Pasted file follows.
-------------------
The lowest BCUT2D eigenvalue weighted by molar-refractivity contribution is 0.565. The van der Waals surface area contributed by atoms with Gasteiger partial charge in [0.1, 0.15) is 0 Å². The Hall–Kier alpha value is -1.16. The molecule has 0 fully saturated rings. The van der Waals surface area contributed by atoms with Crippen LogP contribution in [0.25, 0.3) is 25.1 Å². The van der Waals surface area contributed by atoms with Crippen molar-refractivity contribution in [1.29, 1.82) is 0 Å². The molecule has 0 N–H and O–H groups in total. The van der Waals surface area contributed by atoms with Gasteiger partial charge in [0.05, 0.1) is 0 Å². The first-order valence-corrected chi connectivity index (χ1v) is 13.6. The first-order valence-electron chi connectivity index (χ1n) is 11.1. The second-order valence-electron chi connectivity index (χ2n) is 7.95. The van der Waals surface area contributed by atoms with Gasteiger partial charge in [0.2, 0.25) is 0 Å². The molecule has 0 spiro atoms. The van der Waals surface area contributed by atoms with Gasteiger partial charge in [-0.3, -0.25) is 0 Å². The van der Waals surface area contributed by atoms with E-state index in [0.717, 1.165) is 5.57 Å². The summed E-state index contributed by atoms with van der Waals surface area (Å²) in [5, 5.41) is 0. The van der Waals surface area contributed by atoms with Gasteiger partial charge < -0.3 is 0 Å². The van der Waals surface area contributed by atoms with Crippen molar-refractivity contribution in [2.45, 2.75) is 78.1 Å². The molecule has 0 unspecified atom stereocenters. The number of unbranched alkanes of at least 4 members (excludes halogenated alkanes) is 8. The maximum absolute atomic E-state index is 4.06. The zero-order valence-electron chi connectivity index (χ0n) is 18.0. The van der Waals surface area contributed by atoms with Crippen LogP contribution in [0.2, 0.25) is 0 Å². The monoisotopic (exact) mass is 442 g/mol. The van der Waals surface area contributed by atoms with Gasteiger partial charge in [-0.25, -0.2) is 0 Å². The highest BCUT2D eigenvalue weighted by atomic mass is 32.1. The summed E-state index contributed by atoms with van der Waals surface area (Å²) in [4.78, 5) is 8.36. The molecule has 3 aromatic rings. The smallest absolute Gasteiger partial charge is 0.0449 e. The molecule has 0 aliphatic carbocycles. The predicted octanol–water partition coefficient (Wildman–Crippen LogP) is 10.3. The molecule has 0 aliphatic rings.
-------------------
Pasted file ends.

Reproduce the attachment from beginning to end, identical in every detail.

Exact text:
The lowest BCUT2D eigenvalue weighted by molar-refractivity contribution is 0.565. The van der Waals surface area contributed by atoms with Gasteiger partial charge in [0.1, 0.15) is 0 Å². The Hall–Kier alpha value is -1.16. The molecule has 0 fully saturated rings. The van der Waals surface area contributed by atoms with Crippen LogP contribution in [0.25, 0.3) is 25.1 Å². The van der Waals surface area contributed by atoms with Crippen molar-refractivity contribution in [1.29, 1.82) is 0 Å². The molecule has 0 N–H and O–H groups in total. The van der Waals surface area contributed by atoms with Gasteiger partial charge in [0.05, 0.1) is 0 Å². The first-order valence-corrected chi connectivity index (χ1v) is 13.6. The first-order valence-electron chi connectivity index (χ1n) is 11.1. The second-order valence-electron chi connectivity index (χ2n) is 7.95. The van der Waals surface area contributed by atoms with Gasteiger partial charge in [0.2, 0.25) is 0 Å². The molecule has 0 spiro atoms. The van der Waals surface area contributed by atoms with Gasteiger partial charge in [-0.3, -0.25) is 0 Å². The van der Waals surface area contributed by atoms with E-state index in [0.717, 1.165) is 5.57 Å². The summed E-state index contributed by atoms with van der Waals surface area (Å²) in [5, 5.41) is 0. The van der Waals surface area contributed by atoms with Gasteiger partial charge < -0.3 is 0 Å². The van der Waals surface area contributed by atoms with Crippen molar-refractivity contribution in [2.45, 2.75) is 78.1 Å². The molecule has 0 unspecified atom stereocenters. The number of unbranched alkanes of at least 4 members (excludes halogenated alkanes) is 8. The maximum absolute atomic E-state index is 4.06. The zero-order valence-electron chi connectivity index (χ0n) is 18.0. The van der Waals surface area contributed by atoms with Crippen LogP contribution in [0.2, 0.25) is 0 Å². The monoisotopic (exact) mass is 442 g/mol. The van der Waals surface area contributed by atoms with Gasteiger partial charge in [-0.25, -0.2) is 0 Å². The highest BCUT2D eigenvalue weighted by atomic mass is 32.1. The summed E-state index contributed by atoms with van der Waals surface area (Å²) in [4.78, 5) is 8.36. The molecule has 3 aromatic rings. The smallest absolute Gasteiger partial charge is 0.0449 e. The molecule has 0 aliphatic carbocycles. The predicted octanol–water partition coefficient (Wildman–Crippen LogP) is 10.3. The molecule has 0 aliphatic rings.